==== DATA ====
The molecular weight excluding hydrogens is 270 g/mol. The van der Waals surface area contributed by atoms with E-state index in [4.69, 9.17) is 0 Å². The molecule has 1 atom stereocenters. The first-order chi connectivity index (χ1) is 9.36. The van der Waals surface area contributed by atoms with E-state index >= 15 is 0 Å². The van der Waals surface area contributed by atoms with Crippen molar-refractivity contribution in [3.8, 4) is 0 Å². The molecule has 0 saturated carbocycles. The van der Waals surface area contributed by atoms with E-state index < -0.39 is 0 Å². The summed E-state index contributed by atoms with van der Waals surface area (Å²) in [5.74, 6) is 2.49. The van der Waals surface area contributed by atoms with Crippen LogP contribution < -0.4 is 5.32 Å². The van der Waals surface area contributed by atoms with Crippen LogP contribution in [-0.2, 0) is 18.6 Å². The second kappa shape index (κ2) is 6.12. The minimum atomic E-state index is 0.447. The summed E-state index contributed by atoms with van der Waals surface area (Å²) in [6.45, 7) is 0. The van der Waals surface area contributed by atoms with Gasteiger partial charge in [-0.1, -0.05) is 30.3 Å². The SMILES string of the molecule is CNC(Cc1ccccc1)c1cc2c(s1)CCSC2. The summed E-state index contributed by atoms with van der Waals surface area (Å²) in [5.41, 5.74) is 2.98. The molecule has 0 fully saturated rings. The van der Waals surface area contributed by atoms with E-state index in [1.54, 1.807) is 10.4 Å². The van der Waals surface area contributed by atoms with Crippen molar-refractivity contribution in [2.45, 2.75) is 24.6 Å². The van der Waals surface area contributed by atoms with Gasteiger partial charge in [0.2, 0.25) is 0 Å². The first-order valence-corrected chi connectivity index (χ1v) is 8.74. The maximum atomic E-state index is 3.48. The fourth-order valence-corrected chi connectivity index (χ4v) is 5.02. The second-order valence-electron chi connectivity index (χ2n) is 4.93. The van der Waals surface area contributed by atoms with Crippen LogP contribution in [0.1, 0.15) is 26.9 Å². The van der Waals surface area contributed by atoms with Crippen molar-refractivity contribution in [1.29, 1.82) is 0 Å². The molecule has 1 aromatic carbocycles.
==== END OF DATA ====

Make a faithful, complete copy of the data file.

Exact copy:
The molecular weight excluding hydrogens is 270 g/mol. The van der Waals surface area contributed by atoms with E-state index in [4.69, 9.17) is 0 Å². The molecule has 1 atom stereocenters. The first-order chi connectivity index (χ1) is 9.36. The van der Waals surface area contributed by atoms with E-state index >= 15 is 0 Å². The van der Waals surface area contributed by atoms with Crippen molar-refractivity contribution in [3.8, 4) is 0 Å². The molecule has 0 saturated carbocycles. The van der Waals surface area contributed by atoms with E-state index < -0.39 is 0 Å². The summed E-state index contributed by atoms with van der Waals surface area (Å²) in [5.74, 6) is 2.49. The van der Waals surface area contributed by atoms with Crippen LogP contribution < -0.4 is 5.32 Å². The van der Waals surface area contributed by atoms with Crippen LogP contribution in [-0.2, 0) is 18.6 Å². The second kappa shape index (κ2) is 6.12. The minimum atomic E-state index is 0.447. The summed E-state index contributed by atoms with van der Waals surface area (Å²) in [6.45, 7) is 0. The van der Waals surface area contributed by atoms with Gasteiger partial charge in [-0.1, -0.05) is 30.3 Å². The SMILES string of the molecule is CNC(Cc1ccccc1)c1cc2c(s1)CCSC2. The summed E-state index contributed by atoms with van der Waals surface area (Å²) in [5.41, 5.74) is 2.98. The molecule has 0 fully saturated rings. The van der Waals surface area contributed by atoms with E-state index in [1.54, 1.807) is 10.4 Å². The van der Waals surface area contributed by atoms with Crippen molar-refractivity contribution in [2.45, 2.75) is 24.6 Å². The van der Waals surface area contributed by atoms with Gasteiger partial charge in [0.2, 0.25) is 0 Å². The first-order valence-corrected chi connectivity index (χ1v) is 8.74. The maximum atomic E-state index is 3.48. The fourth-order valence-corrected chi connectivity index (χ4v) is 5.02. The second-order valence-electron chi connectivity index (χ2n) is 4.93. The van der Waals surface area contributed by atoms with Crippen LogP contribution in [0.1, 0.15) is 26.9 Å². The van der Waals surface area contributed by atoms with Crippen molar-refractivity contribution in [1.29, 1.82) is 0 Å². The molecule has 1 aromatic carbocycles.